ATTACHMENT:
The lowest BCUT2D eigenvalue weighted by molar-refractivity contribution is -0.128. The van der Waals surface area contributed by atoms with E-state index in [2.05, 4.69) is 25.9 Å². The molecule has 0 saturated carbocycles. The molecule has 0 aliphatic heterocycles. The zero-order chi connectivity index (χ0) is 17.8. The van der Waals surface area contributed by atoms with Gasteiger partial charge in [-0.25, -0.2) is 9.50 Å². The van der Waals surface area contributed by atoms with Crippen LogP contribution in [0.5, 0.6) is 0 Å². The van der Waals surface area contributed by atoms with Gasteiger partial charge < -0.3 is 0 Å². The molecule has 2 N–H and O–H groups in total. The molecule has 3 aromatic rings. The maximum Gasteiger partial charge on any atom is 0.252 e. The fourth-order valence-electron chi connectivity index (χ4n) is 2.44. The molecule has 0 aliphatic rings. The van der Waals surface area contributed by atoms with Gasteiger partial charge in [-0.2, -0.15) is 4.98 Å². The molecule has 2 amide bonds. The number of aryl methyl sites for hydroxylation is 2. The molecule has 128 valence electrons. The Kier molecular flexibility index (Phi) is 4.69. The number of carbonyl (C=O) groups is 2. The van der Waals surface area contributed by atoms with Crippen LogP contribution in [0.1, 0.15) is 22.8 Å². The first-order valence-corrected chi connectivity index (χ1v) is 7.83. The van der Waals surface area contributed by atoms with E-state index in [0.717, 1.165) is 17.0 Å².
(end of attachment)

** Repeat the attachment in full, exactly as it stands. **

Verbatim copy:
The lowest BCUT2D eigenvalue weighted by molar-refractivity contribution is -0.128. The van der Waals surface area contributed by atoms with E-state index in [2.05, 4.69) is 25.9 Å². The molecule has 0 saturated carbocycles. The molecule has 0 aliphatic heterocycles. The zero-order chi connectivity index (χ0) is 17.8. The van der Waals surface area contributed by atoms with Gasteiger partial charge in [-0.25, -0.2) is 9.50 Å². The van der Waals surface area contributed by atoms with Crippen LogP contribution in [0.5, 0.6) is 0 Å². The van der Waals surface area contributed by atoms with Gasteiger partial charge < -0.3 is 0 Å². The molecule has 2 N–H and O–H groups in total. The molecule has 3 aromatic rings. The maximum Gasteiger partial charge on any atom is 0.252 e. The fourth-order valence-electron chi connectivity index (χ4n) is 2.44. The molecule has 0 aliphatic rings. The van der Waals surface area contributed by atoms with Gasteiger partial charge in [-0.2, -0.15) is 4.98 Å². The molecule has 2 amide bonds. The number of aryl methyl sites for hydroxylation is 2. The molecule has 128 valence electrons. The Kier molecular flexibility index (Phi) is 4.69. The number of carbonyl (C=O) groups is 2. The van der Waals surface area contributed by atoms with Crippen LogP contribution in [0.1, 0.15) is 22.8 Å². The first-order valence-corrected chi connectivity index (χ1v) is 7.83. The van der Waals surface area contributed by atoms with E-state index in [0.717, 1.165) is 17.0 Å².